Is the Pixel About to Die?
University of Bath (12/11/12)
University of Bath researchers say they have developed a vector-based video codec that could lead to the death of the pixel within five years. The researchers say the codec, which presents an image using contoured colors, can fill between the contours. The result is a resolution-independent form of movie and image, capable of the highest visual quality but without using pixels. "This is a significant breakthrough, which will revolutionize the way visual media is produced," says Bath professor Phil Willis. "At the moment we're focusing on applications in post-production and we're working directly with leading companies in this area, however there are clear applications in Web, tablets, and mobile which we haven't explored in detail yet." Willis notes that his group is working with Root6 Technology, Smoke & Mirrors, and Ovation Data Services on the project. “Involvement from a greater variety of companies with different interests will extend the project in a variety of ways and increase the potential applications of this game-changing research," he says.
NSF Joins in Commemorating Computer Science Education Week 2012
National Science Foundation (12/09/12) Lisa-Joy Zgorski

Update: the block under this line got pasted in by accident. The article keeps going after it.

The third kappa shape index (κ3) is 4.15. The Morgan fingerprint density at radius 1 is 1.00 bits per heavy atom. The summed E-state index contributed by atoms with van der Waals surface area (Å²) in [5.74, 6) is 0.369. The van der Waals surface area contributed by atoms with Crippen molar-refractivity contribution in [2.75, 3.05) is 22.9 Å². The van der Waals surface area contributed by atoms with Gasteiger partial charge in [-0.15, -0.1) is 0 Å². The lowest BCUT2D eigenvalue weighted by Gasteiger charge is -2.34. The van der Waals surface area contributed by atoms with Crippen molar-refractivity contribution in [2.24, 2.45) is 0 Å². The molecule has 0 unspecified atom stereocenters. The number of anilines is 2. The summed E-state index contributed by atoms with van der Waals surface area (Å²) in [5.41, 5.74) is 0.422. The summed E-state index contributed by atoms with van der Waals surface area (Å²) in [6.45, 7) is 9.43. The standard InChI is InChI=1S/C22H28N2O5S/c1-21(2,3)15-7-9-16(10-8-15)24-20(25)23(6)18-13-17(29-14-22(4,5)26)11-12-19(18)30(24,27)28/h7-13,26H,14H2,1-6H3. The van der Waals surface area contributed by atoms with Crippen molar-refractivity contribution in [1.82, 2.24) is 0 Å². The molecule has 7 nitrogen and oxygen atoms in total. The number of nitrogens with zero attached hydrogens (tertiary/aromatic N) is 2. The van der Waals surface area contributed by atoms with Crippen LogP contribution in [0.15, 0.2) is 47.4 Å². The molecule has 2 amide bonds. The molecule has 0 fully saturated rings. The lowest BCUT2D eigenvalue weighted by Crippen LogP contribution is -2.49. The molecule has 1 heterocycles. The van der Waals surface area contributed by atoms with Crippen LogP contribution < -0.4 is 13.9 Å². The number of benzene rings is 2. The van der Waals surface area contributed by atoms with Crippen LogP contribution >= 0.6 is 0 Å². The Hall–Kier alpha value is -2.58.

The U.S. National Science Foundation (NSF) is joining the effort to promote Computer Science Education Week, which commemorates the birthday of computing pioneer Grace Hopper and highlights the need to support computer science at all education levels. "Computer Science--or more broadly information technology or computing--drives our economy, ensures global competitiveness, accelerates the pace of discovery, and is crucial to achieve many of America's national and societal priorities," says NSF's Jan Cuny. "Yet, despite the growing demand for IT specialists and professionals with computer science skills in all disciplines, we are teaching less computer science in our schools." Computer science is the only science, technology, engineer, and math field that has more job openings than there are college graduates to fill them. The NSF directorate for Computer Information Science and Engineering is working to address this problem by promoting ways to make computer science more available and engaging to K-12 students. Last year NSF began publishing its "Bits & Bytes" newsletters, which is designed to engage students in computer science by highlighting cutting-edge scientific research, videos, interactive activities, and profiles of inspiring computer scientists.